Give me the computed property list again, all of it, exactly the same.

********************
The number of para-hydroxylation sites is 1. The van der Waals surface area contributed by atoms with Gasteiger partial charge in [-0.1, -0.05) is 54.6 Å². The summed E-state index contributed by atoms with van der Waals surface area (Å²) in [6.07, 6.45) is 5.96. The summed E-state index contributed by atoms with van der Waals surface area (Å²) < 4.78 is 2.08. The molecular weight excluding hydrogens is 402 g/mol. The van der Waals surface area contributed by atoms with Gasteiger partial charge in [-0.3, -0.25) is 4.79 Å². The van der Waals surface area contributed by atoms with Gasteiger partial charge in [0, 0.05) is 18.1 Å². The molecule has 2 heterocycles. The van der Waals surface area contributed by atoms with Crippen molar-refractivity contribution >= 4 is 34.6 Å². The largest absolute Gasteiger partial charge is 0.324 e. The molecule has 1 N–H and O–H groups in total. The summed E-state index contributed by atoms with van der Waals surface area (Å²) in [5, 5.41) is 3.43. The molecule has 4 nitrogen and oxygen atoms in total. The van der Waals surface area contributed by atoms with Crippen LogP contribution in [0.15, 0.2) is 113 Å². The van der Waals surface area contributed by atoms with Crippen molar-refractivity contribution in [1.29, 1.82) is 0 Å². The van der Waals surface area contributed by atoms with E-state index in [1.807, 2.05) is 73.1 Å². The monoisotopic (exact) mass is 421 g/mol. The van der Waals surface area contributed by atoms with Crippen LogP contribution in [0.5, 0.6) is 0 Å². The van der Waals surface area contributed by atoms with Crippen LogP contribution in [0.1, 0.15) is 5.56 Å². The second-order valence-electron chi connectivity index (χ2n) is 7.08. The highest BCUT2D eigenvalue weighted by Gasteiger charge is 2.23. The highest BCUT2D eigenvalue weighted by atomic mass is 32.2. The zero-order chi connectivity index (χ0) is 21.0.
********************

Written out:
The number of para-hydroxylation sites is 1. The van der Waals surface area contributed by atoms with Gasteiger partial charge in [-0.1, -0.05) is 54.6 Å². The summed E-state index contributed by atoms with van der Waals surface area (Å²) in [6.07, 6.45) is 5.96. The summed E-state index contributed by atoms with van der Waals surface area (Å²) < 4.78 is 2.08. The molecular weight excluding hydrogens is 402 g/mol. The van der Waals surface area contributed by atoms with Gasteiger partial charge in [-0.3, -0.25) is 4.79 Å². The van der Waals surface area contributed by atoms with Gasteiger partial charge in [0, 0.05) is 18.1 Å². The molecule has 2 heterocycles. The van der Waals surface area contributed by atoms with Crippen molar-refractivity contribution >= 4 is 34.6 Å². The largest absolute Gasteiger partial charge is 0.324 e. The molecule has 1 N–H and O–H groups in total. The summed E-state index contributed by atoms with van der Waals surface area (Å²) in [5, 5.41) is 3.43. The molecule has 4 nitrogen and oxygen atoms in total. The van der Waals surface area contributed by atoms with Crippen LogP contribution in [0.15, 0.2) is 113 Å². The van der Waals surface area contributed by atoms with Crippen molar-refractivity contribution in [1.29, 1.82) is 0 Å². The van der Waals surface area contributed by atoms with E-state index in [1.807, 2.05) is 73.1 Å². The monoisotopic (exact) mass is 421 g/mol. The van der Waals surface area contributed by atoms with Crippen LogP contribution in [0.5, 0.6) is 0 Å². The van der Waals surface area contributed by atoms with Crippen LogP contribution in [0.1, 0.15) is 5.56 Å². The second-order valence-electron chi connectivity index (χ2n) is 7.08. The highest BCUT2D eigenvalue weighted by Gasteiger charge is 2.23. The highest BCUT2D eigenvalue weighted by atomic mass is 32.2. The zero-order chi connectivity index (χ0) is 21.0.